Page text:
Ask a Canadian to name a franchise and chances are it will be Tim Hortons. With 3453 locations across the country, its homegrown success is legendary. But for the most part, when we think about franchises, we picture an American brand that finally ventures across the border. With 2945 and 1400 restaurants respectively, Subway and McDonald's are two of the most successful US companies to make inroads into our appetites. Many others have also trekked north of the 49th parallel, most recently including Smashburger, a favourite for those who relish a higher-end fast food option.
But a curd-covered, gravy-soaked Canadian upstart is giving them all a run for hungry Canuck money. Ryan Smolkin had no experience with the food industry or franchises when he opened Smoke's Poutinerie in Toronto in late 2008. Since then, he has launched 60 franchises across the nation. Smoke's Poutinerie has grown more rapidly than Subway or McDonalds did in their first four years. It's also breaking with franchise tradition.
"The way I've expanded, every single person in the franchise world would slap me in the head," says Ryan. "Normally, it's slow growth and geographic growth. In our case, our first spot was Toronto, so usually you'd expand a little outside of Toronto, then Ontario. No — we're coast to coast. After Toronto, it was Winnipeg, then Halifax, then Vancouver. I wanted to own the country. And to do that I wanted to own each city separately, then let each one balloon out from there. That's what happening now. The strategy has worked."
Unlike the management of Smashburger, which is carefully nurturing its introduction to Canadian consumers with a corporate-owned restaurant, Smolkin has no such plans for his poutine push into the US market. He's already inked a deal for multiple units in Southern California, but it will be the American investment group who brings Quebec's comfort food to LA, not him.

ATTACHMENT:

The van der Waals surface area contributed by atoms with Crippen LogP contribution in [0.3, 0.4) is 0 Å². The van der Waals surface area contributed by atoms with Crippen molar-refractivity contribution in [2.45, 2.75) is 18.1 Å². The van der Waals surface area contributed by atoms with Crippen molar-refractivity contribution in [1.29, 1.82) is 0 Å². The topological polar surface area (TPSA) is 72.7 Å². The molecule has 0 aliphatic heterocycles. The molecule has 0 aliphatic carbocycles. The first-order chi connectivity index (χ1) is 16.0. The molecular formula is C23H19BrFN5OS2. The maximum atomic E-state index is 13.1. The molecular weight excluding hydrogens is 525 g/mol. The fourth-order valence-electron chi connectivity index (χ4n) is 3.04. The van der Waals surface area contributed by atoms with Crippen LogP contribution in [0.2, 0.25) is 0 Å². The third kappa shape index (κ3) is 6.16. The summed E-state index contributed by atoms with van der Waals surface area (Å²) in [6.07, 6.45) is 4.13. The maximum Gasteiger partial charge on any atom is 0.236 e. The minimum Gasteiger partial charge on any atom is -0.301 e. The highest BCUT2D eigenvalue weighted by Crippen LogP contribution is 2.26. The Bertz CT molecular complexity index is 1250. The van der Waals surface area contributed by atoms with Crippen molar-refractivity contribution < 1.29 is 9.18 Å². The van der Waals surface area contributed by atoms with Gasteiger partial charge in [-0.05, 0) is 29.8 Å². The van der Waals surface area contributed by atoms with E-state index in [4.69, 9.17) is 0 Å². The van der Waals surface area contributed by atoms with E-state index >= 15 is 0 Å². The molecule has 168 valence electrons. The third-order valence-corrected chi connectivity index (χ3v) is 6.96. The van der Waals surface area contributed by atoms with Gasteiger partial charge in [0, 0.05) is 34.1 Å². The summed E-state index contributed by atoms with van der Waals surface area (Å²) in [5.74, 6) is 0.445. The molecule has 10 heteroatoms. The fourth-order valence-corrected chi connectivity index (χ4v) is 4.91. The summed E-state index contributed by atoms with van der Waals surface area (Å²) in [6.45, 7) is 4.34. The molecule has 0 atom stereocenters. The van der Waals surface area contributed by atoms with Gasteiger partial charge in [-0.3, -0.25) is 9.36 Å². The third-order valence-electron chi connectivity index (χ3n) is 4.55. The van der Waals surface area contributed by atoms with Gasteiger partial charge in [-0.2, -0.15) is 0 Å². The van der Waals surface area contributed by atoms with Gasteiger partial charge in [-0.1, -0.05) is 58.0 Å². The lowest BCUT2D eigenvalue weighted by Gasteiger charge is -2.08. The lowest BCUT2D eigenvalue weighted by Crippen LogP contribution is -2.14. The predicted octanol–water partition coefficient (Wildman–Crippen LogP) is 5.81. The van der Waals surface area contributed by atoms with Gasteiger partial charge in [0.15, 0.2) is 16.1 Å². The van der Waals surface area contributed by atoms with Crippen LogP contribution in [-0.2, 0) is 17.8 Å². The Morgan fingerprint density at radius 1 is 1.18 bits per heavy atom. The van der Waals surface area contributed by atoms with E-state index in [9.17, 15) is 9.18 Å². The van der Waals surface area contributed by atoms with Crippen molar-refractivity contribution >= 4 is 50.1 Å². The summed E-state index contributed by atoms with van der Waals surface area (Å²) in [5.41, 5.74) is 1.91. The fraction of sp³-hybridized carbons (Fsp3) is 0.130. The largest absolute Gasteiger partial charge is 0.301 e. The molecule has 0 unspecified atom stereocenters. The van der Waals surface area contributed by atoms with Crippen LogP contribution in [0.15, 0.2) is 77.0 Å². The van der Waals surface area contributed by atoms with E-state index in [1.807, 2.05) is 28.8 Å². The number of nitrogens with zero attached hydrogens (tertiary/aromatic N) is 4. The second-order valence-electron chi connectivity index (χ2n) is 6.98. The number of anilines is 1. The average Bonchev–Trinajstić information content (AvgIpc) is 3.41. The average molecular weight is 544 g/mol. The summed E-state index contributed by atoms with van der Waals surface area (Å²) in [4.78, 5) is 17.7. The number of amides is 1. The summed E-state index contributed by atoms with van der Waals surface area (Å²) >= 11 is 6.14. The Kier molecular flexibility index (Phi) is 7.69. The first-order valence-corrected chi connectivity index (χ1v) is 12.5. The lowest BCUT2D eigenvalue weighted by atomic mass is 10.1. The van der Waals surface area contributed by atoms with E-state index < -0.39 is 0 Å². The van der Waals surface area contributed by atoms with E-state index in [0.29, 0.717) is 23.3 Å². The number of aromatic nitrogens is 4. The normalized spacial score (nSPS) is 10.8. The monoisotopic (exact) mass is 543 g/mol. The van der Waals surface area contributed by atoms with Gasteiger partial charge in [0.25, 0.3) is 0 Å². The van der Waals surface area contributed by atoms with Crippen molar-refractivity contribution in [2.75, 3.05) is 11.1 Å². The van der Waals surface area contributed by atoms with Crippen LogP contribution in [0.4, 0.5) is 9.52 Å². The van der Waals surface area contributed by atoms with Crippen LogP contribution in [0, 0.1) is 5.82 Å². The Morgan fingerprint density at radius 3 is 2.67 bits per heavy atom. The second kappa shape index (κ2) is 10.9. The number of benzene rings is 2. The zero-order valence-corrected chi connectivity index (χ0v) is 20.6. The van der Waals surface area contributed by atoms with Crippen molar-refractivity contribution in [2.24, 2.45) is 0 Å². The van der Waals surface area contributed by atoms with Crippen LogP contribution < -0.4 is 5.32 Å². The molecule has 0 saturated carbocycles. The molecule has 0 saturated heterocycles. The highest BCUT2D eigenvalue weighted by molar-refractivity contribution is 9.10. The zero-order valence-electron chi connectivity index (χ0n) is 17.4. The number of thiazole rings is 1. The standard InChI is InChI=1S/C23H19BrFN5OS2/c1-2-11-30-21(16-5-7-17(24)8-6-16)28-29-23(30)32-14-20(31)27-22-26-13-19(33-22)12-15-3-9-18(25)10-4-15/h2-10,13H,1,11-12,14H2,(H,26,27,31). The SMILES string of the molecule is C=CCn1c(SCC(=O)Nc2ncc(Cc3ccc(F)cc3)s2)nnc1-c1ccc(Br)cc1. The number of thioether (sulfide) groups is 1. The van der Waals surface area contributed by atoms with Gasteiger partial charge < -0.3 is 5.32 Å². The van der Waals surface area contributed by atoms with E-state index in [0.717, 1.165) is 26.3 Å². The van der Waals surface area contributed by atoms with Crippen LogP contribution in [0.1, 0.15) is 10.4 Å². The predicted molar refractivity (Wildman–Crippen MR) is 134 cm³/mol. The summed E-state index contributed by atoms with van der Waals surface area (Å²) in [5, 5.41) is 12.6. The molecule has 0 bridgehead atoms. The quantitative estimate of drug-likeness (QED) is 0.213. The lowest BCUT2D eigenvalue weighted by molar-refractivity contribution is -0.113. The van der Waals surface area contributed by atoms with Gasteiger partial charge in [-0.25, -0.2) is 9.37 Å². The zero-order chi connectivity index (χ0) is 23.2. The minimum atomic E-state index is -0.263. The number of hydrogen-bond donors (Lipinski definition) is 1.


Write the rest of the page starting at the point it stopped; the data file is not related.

Ryan receives hundreds of franchise requests from around the globe each year. Currently he's entertaining offers from investors to sell his poutine experience in Asia, Europe and the Middle East. He's not surprised there's a craving for the French Canadian staple in other cultures. "Everyone has loaded fries. They just call it something different."
Thirteen original owners of the Poutineries now operate multiple units. But Ryan acknowledges the restaurant's rapid expansion has risks for a young brand still building a reputation as a profitable business. "If a Starbucks or a Tim Hortons closes, nobody really bats an eye. But if I shut down one or two locations, it would hurt me exponentially."
After creating the concept that brings the flavour of the Eighties to gravy fries and curds, Ryan did everything at the first restaurant, from cleaning the fryers to pulling all-nighters to serve post-nightclub crowds. Now, even though he's out of the kitchen, he's actively involved in researching and targeting new locations to ensure success for his franchisees. As the sole owner of the company, he deals with many of them personally, unlike many corporations offering franchise opportunities.
However, in one major way, Smoke's Poutinerie is the same as every other successful franchise operation: it's all about the brand. Just like anyone investing in a Tim Hortons or a Subway, if a person wants to build a Smokes franchise, he or she must completely buy into the brand.
"We're not serving fries, curds and gravy — anyone can serve that," says Ryan. "What we're serving is a brand. That's why we're successful."